As a young man, Vidal looked like this, (right).
In its obituary of Vidal, there came a telling moment from the New York Times, telling more about the Times than about Vidal, I feel.
In the 1960s, Vidal and his arch enemy William Hitler F. Buckley Jr. had a famous fight on TV, during a debate on Buckley's chat show. The Times describes it thus:
Captured in a vintage black-and-white YouTube clip, the two can be seen and heard engaging in a nasty word brawl. Mr. Vidal pins the label “crypto-Nazi” on Buckley, who testily responds by calling Mr. Vidal a “queer.” The epithets were ugly then, as they are today. But what is most striking to the contemporary viewer is how much the combatants resemble each other, beginning with their languidly patrician tones. The phrases come from the gutter, but plainly Mr. Vidal and Buckley do not. They exude the princely confidence once associated with well-born Americans of a certain pedigree.As a friend from my school days would put it: I'm sorry, I don't want to be offensive, but... "crypto-Nazi" is not an ugly epithet. It is quite accurate. Buckley was as vile an old fascist pig as you could ever find in America. This is a good example of the conservative New York Times weakly trying to tread the middle road as usual, without taking sides -- and this is the newspaper that right-wing morons claim is one of the pillars of the liberal media. And neither 'epithet' comes from the gutter. This being America, I thought we all, in some way, 'come from the gutter'?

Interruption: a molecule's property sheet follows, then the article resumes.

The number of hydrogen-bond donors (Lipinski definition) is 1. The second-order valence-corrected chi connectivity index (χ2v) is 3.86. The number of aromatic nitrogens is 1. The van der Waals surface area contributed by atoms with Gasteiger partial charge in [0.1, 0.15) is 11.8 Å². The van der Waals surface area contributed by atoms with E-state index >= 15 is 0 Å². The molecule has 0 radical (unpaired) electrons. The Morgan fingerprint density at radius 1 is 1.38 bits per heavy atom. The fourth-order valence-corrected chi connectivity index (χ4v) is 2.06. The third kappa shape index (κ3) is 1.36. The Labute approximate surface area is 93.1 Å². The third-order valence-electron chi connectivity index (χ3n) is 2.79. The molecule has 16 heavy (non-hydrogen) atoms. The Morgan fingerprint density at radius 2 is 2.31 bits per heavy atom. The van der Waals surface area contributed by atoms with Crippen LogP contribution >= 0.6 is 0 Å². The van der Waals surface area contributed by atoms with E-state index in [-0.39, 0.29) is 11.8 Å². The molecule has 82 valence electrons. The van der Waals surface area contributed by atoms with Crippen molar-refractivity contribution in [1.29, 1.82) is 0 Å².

By the way, that photo of Vidal as a young man was taken by Carl van Vechten.